MGM v. Grokster Press Conference Following Supreme Court Decision
Note: The Electronic Frontier Foundation is participating in this press conference with other members of the Morpheus and Grokster legal teams and public interest groups. We are recirculating this press release from StreamCast (Morpheus) for your information.
What: Post-Grokster press conference, with members of the StreamCast (Morpheus) and Grokster legal team along with representatives from the technology industry and public interest groups including P2PUnited, Public Knowledge, the Computer & Communications Industry Association, and the Computer Electronics Association.
When: 12 Noon EDT on the day of the decision. The Court has already scheduled opinion announcements for 10:00a on June 20th, 23rd, 27th, and 30th, and may schedule additional days. If you are a member of the media and wish to phone into the conference, get in touch with one of the contacts listed below.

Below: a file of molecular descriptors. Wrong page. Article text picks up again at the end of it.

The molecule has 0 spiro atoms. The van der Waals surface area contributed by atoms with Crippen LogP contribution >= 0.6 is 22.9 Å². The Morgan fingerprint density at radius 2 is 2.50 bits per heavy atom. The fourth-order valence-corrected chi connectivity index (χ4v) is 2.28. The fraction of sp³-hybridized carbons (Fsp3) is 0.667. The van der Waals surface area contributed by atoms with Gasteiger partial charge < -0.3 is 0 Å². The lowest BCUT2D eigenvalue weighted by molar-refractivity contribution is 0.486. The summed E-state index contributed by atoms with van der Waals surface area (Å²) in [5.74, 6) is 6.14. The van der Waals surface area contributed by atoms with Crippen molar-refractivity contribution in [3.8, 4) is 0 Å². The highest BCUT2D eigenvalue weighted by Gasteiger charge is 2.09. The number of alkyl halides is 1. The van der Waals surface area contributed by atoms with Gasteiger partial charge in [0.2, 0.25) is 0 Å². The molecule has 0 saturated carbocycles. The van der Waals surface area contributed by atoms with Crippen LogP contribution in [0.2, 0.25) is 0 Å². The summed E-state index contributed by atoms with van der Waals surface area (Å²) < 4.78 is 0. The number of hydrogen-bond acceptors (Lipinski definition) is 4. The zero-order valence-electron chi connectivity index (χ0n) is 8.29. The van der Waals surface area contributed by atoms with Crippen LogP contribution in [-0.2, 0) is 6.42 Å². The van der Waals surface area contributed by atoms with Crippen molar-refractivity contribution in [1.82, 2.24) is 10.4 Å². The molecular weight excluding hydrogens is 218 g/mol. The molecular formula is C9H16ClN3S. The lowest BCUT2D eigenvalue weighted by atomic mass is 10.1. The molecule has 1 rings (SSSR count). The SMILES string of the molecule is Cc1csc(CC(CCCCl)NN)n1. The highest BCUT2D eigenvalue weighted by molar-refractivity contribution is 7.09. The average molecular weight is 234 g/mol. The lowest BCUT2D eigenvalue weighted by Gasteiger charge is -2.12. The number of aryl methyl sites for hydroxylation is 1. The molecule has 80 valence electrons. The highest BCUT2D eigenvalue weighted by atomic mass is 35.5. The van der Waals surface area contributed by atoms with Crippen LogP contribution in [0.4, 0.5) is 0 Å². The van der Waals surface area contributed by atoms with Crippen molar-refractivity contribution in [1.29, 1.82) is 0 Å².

Who: Richard Taranto argued the case on behalf of Grokster and StreamCast (Morpheus)
StreamCast CEO Michael Weiss and General Counsel Matthew Neco
Fred von Lohmann and Cindy Cohn of the Electronic Frontier Foundation
Charles Baker of Porter & Hedges, attorney for StreamCast Networks
Michael Page of Keker & Van Nest, attorney for Grokster
Adam Eisgrau, Executive Director of P2PUnited
Gigi Sohn, President and Co-Founder of Public Knowledge
Edward Black, President and CEO of CCIA
Gary Shapiro, President and CEO of CEA
Why: In a case now before the United States Supreme Court about when if ever technology makers will be legally liable for the infringements committed by the users of their products, and whether entertainment companies will be able to slow or dictate the course of technology development, the makers of the Morpheus and Grokster Peer-to-Peer file sharing software are being sued by 28 of the world's largest entertainment companies.
Background: The entertainment companies lost their case in District Court, and then lost again on appeal to the Ninth Circuit Court of Appeals. The lower court rulings were based, in part, on the Supreme Court's landmark decision in the 1984 Sony Betamax case, which determined that Sony was not liable for copyright violations by users of the Betamax VCR.
Electronic Frontier Foundation
Senior Director of Communications